Article

Detection of differentially expressed segments in tiling array data.

Bioinformatics Group, Department of Computer Science and Interdisciplinary Center for Bioinformatics, University of Leipzig, Leipzig, Germany.
Bioinformatics (Impact Factor: 5.47). 04/2012; 28(11):1471-9. DOI:10.1093/bioinformatics/bts142
Source: PubMed

ABSTRACT Tiling arrays have been a mainstay of unbiased genome-wide transcriptomics over the last decade. Currently available approaches to identify expressed or differentially expressed segments in tiling array data are limited in the recovery of the underlying gene structures and require several parameters that are intensity-related or partly dataset-specific.
We have developed TileShuffle, a statistical approach that identifies transcribed and differentially expressed segments as significant differences from the background distribution while considering sequence-specific affinity biases and cross-hybridization. It avoids dataset-specific parameters in order to provide better comparability of different tiling array datasets, based on different technologies or array designs. TileShuffle detects highly and differentially expressed segments in biological data with significantly lower false discovery rates under equal sensitivities than commonly used methods. Also, it is clearly superior in the recovery of exon-intron structures. It further provides window z-scores as a normalized and robust measure for visual inspection.
The R package including documentation and examples is freely available at http://www.bioinf.uni-leipzig.de/Software/TileShuffle/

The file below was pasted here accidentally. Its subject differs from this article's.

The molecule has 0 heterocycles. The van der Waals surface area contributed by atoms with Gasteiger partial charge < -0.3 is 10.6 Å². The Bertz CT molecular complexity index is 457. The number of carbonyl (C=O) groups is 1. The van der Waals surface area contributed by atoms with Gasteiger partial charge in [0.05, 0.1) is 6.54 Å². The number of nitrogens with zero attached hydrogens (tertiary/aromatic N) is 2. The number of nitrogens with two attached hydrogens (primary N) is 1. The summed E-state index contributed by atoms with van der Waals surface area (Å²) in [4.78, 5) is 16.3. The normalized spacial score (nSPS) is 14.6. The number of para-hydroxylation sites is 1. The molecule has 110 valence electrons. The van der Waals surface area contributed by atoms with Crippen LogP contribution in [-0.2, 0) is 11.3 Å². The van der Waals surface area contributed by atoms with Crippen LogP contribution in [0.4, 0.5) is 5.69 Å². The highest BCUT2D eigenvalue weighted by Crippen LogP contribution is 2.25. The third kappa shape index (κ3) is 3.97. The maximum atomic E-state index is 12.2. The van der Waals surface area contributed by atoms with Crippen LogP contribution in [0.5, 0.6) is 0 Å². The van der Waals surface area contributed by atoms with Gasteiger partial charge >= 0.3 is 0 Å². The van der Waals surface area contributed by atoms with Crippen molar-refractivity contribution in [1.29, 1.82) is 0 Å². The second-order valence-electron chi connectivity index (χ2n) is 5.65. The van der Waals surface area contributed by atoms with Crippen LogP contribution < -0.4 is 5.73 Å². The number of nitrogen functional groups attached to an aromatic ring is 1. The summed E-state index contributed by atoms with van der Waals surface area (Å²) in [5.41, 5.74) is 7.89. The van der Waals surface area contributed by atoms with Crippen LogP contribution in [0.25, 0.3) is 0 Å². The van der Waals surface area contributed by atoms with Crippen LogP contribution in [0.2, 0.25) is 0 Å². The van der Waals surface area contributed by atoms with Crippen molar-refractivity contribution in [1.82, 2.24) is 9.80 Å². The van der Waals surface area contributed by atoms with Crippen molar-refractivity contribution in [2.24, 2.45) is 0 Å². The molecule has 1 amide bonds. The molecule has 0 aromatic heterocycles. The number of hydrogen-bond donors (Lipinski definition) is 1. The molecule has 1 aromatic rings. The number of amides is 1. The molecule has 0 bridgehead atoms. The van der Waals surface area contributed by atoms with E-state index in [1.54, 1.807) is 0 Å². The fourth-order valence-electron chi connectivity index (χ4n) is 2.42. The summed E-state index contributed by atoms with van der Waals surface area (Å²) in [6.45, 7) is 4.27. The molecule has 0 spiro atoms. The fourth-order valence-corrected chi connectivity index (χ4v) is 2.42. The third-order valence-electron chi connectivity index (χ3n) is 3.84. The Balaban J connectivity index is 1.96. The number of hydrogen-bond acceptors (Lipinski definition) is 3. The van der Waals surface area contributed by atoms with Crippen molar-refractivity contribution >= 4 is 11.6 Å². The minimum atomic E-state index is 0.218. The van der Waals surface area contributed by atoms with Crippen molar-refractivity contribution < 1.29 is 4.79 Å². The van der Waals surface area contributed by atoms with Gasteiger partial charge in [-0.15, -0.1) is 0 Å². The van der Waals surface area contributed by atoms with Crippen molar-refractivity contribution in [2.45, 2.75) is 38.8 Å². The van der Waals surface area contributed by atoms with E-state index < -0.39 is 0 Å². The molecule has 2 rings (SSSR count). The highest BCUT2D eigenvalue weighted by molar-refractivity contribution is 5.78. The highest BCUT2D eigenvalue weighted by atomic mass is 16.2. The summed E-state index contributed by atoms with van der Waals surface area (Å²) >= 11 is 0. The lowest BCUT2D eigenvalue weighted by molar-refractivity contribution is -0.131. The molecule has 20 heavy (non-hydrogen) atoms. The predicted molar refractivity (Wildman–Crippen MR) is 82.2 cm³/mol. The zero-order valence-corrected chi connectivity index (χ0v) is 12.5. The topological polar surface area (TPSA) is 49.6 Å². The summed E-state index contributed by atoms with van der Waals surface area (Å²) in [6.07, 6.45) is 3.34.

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    ABSTRACT: BACKGROUND: Existing statistical methods for tiling array transcriptome data either focus on transcript discovery in one biological or experimental condition or on the detection of differential expression between two conditions. Increasingly often, however, biologists are interested in time-course studies, studies with more than two conditions or even multiple-factor studies. As these studies are currently analyzed with the traditional microarray analysis techniques, they do not exploit the genome-wide nature of tiling array data to its full potential. RESULTS: We present an R Bioconductor package, waveTiling, which implements a wavelet-based model for analyzing transcriptome data and extends it towards more complex experimental designs. With waveTiling the user is able to discover (1) group-wise expressed regions, (2) differentially expressed regions between any two groups in single-factor studies and in (3) multifactorial designs. Moreover, for time-course experiments it is also possible to detect (4) linear time effects and (5) a circadian rhythm of transcripts. By considering the expression values of the individual tiling probes as a function of genomic position, effect regions can be detected regardless of existing annotation. Three case studies with different experimental set-ups illustrate the use and the flexibility of the model-based transcriptome analysis. CONCLUSIONS: The waveTiling package provides the user with a convenient tool for the analysis of tiling array trancriptome data for a multitude of experimental set-ups. Regardless of the study design, the probe-wise analysis allows for the detection of transcriptional effects in both exonic, intronic and intergenic regions, without prior consultation of existing annotation.
    BMC Bioinformatics 09/2012; 13(1):234. · 3.02 Impact Factor

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